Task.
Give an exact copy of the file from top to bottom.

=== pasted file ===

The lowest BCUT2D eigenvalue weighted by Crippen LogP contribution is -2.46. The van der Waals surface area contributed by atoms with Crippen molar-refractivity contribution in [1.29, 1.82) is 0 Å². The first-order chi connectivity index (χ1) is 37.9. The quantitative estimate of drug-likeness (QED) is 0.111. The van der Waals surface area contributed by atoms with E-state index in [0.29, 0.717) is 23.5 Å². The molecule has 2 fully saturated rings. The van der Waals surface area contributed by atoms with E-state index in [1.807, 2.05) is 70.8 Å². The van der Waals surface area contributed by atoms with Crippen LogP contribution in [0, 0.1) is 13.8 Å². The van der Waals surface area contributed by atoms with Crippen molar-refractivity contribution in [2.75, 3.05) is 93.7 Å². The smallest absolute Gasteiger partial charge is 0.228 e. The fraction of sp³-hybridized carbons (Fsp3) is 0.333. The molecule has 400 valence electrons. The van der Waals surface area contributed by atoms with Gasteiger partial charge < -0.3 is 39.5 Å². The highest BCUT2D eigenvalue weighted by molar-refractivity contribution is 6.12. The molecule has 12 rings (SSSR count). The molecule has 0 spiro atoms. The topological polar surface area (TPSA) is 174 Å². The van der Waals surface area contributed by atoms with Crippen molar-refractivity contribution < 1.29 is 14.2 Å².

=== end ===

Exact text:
The lowest BCUT2D eigenvalue weighted by Crippen LogP contribution is -2.46. The van der Waals surface area contributed by atoms with Crippen molar-refractivity contribution in [1.29, 1.82) is 0 Å². The first-order chi connectivity index (χ1) is 37.9. The quantitative estimate of drug-likeness (QED) is 0.111. The van der Waals surface area contributed by atoms with E-state index in [0.29, 0.717) is 23.5 Å². The molecule has 2 fully saturated rings. The van der Waals surface area contributed by atoms with E-state index in [1.807, 2.05) is 70.8 Å². The van der Waals surface area contributed by atoms with Crippen LogP contribution in [0, 0.1) is 13.8 Å². The van der Waals surface area contributed by atoms with Crippen molar-refractivity contribution in [2.75, 3.05) is 93.7 Å². The smallest absolute Gasteiger partial charge is 0.228 e. The fraction of sp³-hybridized carbons (Fsp3) is 0.333. The molecule has 400 valence electrons. The van der Waals surface area contributed by atoms with Gasteiger partial charge < -0.3 is 39.5 Å². The highest BCUT2D eigenvalue weighted by molar-refractivity contribution is 6.12. The molecule has 12 rings (SSSR count). The molecule has 0 spiro atoms. The topological polar surface area (TPSA) is 174 Å². The van der Waals surface area contributed by atoms with Crippen molar-refractivity contribution < 1.29 is 14.2 Å².